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Beyond April and October

Some Ideas for Gender Violence Prevention Campaigns Throughout the Year By Ben Atherton-Zeman October is National Domestic Violence Awareness Month, and April is Sexual Assault Awareness Month. Across the country, rape crisis centers and domestic violence programs busily organize vigils, fold purple and teal ribbons, and respond to last-minute requests for educational programming. By November and May, staff and volunteers are ready for a month-long vacation. Still, sexual assault and domestic violence do not stop during certain months ­ neither should we stop educating and raising awareness. Granted, our movement's resources are limited. Prevention and education activities often take a back seat to direct services and emergencies. Despite this, there are some examples of year-round, local public awareness programming that take very little effort and seem to raise a great deal of awareness. What follows are some examples of such local programming, although it is by no means a comprehensive list (if you have any suggestions for this list, please email them to me). Utilizing volunteer time and some donated funds, your agency may be able to map out annual, local campaigns that are quite effective (any of these would make terrific intern projects!). Indeed, these campaigns have proved "newsworthy" by local media and have garnered media attention, thereby doubling the outreach ­ the campaign raised awareness, and so did the media coverage of the campaign. Please note: Statewide and national campaigns may already be in place in your community ­ care should be taken not to conflict in message content or form with those campaigns. Also, many ideas similar to these can be found through the National Domestic Violence Awareness Project (http://dvam.vawnet.org) and National Sexual Assault Awareness Month initiative (http://www.nsvrc.org/saam_new/index.html). These ideas are intended to supplement, not to replace, such information. January: Start off your year with a simple, low-cost, low effort outreach idea. The Bookmark of the Month Club features a different sexual assault or DV warning sign on each bookmark (or healthy relationship tip if you prefer). Each bookmark is a different color, printed on card stock, cut and sent to libraries (including school libraries), bookstores, and anywhere else that chooses to distribute them. Some of your monthly bookmarks might feature the impact of domestic and/or sexual violence on marginalized communities, including GLTB or older adults. The cost is minimal ­ mostly postage, which you can avoid if you have volunteers that frequent your local library (although mailing is easier since they have to arrive monthly). Be sure not to print the year on the bookmark since then you can use them in subsequent years. January is also Stalking Awareness Month, so perhaps your first bookmark can focus on that issue. February: Of course, try to organize a college or community performance of the Vagina Monologues (http://www.vday.org)! But if you're not doing that (or even if you are), sell or distribute Healthy Relationships Valentine's Day Cards (see attached). These cards can be sold in local high schools or communities along with flowers ­ school groups can be the sellers and can raise some funds for the agency if they're printed reasonably well on card stock. If you like the logo (a heart with an equal sign) 1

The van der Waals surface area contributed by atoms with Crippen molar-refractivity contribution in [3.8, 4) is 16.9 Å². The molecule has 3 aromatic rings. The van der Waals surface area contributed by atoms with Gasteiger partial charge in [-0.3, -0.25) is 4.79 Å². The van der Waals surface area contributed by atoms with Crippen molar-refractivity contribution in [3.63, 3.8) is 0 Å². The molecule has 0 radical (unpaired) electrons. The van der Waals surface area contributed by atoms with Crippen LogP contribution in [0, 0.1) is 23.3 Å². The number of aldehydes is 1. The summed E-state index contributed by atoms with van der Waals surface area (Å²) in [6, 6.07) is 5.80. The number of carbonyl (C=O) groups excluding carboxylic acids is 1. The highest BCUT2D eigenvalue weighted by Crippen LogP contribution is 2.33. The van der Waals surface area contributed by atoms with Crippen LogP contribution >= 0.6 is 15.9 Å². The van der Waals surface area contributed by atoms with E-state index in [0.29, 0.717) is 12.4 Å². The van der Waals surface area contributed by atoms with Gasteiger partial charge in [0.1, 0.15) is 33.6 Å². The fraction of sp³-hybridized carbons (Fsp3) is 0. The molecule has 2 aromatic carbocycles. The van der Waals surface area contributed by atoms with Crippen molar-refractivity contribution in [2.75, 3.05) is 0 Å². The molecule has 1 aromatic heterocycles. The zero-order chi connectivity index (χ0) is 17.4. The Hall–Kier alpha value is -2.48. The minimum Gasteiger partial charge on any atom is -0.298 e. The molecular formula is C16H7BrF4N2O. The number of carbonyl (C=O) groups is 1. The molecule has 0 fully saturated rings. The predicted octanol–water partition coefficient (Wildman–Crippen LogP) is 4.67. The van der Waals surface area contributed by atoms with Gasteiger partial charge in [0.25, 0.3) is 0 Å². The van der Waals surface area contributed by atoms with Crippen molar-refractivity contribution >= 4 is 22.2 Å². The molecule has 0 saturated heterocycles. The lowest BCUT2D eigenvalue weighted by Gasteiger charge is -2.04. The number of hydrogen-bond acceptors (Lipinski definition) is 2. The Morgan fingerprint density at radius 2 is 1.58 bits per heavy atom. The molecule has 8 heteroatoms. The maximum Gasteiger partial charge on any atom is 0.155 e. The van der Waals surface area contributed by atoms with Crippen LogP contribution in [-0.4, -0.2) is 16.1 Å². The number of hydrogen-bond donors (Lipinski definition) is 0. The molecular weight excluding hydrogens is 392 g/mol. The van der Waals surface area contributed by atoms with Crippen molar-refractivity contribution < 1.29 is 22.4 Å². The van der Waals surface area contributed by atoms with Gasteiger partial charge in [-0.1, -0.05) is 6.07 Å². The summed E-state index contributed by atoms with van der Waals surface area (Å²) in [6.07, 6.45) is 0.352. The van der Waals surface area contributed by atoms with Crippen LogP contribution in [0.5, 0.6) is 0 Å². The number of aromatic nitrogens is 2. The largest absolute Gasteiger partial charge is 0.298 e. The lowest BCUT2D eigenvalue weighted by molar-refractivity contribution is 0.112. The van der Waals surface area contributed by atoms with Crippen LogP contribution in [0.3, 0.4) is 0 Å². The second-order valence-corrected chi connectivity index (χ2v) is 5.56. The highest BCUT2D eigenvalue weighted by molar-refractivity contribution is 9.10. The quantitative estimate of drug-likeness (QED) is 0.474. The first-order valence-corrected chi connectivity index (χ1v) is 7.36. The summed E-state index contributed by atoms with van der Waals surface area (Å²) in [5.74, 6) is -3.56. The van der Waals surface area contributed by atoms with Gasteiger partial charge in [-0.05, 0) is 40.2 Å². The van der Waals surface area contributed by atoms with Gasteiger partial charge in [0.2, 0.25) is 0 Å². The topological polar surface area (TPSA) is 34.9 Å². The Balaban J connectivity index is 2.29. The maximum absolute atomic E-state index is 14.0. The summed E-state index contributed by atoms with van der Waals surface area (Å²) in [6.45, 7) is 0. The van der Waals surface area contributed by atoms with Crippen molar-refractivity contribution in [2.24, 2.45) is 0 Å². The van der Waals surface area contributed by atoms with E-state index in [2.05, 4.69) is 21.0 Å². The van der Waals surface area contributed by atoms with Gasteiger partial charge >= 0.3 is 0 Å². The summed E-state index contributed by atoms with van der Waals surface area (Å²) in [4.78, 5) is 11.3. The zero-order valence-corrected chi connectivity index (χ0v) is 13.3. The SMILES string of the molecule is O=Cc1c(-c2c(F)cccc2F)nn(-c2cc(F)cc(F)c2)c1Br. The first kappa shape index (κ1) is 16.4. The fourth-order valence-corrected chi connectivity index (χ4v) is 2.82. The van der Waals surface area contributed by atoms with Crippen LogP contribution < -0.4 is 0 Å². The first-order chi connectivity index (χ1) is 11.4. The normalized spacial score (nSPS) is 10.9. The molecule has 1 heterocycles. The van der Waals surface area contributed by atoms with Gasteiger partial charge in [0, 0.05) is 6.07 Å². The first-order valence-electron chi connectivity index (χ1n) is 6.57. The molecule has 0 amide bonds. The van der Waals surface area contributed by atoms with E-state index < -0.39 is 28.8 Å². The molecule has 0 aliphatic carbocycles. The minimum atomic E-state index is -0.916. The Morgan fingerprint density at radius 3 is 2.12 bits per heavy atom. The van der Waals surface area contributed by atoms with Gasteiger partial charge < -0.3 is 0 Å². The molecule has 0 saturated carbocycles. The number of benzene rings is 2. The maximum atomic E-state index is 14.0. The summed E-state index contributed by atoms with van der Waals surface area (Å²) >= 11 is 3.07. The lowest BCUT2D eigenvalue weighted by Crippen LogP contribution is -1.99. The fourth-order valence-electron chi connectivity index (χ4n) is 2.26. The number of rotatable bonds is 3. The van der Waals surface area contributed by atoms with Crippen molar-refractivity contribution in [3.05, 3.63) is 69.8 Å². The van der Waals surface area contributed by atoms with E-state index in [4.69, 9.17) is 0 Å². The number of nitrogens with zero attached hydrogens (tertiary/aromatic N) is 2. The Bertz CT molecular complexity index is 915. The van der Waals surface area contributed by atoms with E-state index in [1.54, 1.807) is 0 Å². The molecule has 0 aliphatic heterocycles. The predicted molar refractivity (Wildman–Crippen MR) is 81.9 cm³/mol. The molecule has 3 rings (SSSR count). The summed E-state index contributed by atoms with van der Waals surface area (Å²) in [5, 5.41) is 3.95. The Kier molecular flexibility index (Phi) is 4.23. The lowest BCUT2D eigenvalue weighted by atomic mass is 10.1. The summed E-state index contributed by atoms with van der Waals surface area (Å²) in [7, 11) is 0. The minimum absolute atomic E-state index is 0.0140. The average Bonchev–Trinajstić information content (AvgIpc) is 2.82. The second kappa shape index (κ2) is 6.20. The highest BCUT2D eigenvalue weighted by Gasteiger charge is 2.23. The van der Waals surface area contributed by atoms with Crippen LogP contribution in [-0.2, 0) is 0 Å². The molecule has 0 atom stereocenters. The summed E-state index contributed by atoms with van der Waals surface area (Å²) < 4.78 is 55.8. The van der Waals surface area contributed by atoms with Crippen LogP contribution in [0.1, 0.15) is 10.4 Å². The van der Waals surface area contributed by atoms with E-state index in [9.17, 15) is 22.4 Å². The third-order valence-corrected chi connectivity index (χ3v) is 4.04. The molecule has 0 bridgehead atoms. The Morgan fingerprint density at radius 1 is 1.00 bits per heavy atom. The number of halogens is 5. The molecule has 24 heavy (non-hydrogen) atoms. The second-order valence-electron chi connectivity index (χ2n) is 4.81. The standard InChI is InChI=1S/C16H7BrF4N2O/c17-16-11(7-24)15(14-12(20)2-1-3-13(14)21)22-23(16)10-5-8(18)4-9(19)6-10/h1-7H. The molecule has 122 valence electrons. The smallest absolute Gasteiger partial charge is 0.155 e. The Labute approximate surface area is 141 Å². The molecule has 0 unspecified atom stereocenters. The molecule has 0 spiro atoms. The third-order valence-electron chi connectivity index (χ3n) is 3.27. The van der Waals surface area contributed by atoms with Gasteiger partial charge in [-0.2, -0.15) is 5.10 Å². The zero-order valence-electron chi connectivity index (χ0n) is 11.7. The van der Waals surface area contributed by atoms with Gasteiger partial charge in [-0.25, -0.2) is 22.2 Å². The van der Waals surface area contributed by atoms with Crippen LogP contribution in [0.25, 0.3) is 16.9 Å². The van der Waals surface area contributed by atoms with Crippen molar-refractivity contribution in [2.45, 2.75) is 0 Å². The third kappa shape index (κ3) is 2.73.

make those into buttons. They'll provoke great conversations when folks ask, "What does that mean?" and can be worn around the year. As with many of these ideas, they will require planning time long before February. If possible, make a timeline starting six months before with to-do lists, so you aren't rushed at the end. February is also African-American History Month. If possible, organize an awareness campaign about sexual assault and/or domestic violence in the African-American community. Partner up with an organization in and/or serving that community if you don't work for one yourself. March: Sometimes your message "delivery system" is as important as the message itself. Using bookmarks and over-the road banners to supplement more "traditional" methods of outreach such as flyers can increase your audience and reach new populations. Consider the small plastic frame called the "Point of Purchase (POP) Display." Used widely by the Rhode Island Coalition Against Domestic Violence, these frames hold an 8-inch by 11-inch flyer, and can be "adopted" by local businesses. Each month, or several times per year, you can design a new flyer to put into the frame ­ or, if you've got an event going on, put that flyer in! Supplement each POP display with a business card holder containing hotline cards. Some POP displays are available with business card holders attached, but they're more expensive. The least expensive ones I've found are at http://www.displays2go.com, but let me know if you find ones that are less expensive. As with the bookmarks, consider "specialty" fliers for these frames. For example, in March you can have a Women's History (Herstory) Month flyer, connecting the visibility of historical women to violence prevention. POP displays are best if given to stores that volunteers frequent ­ a volunteer can be in charge of five or more businesses that have agreed to "adopt" displays. Volunteers shouldn't be in charge of too many of these ­ the idea is to put them in businesses that they frequent on at least a weekly basis, otherwise the displays tend to be put to the side (if they are consistently put to the side, politely ask for them back). April: Of course, this is Sexual Assault Awareness Month ­ for ideas, go to http://www.nsvrc.org, state sexual assault coalition websites and other allied organizations. If you work for a domestic violence program, consider calling your local rape crisis center and see how you can collaborate ­ your Bookmark of the Month and/or flyer can reflect how batterers can sexually assault their victims and use sexual assault as part of a pattern of power and control. Or, write a letter to the editor or column in your local paper describing such a connection, expressing support for your local rape crisis center and encouraging community involvement in both issues. May: Most sexual assault and domestic violence is committed by men, so why shouldn't men take the initiative in seeking solutions? In some communities, men have publicly signed a Mother's Day Men's Pledge to never commit, condone or remain silent about men's violence against women. This pledge is signed as a gift to men's mothers, sisters, daughters and other women in their lives, as a Mother's Day present to try and help rid the world of men's violence against women. The men's names (and sometimes, boy's names) can then be published in a local newspaper that donates the ad space ­ or, each man can contribute 2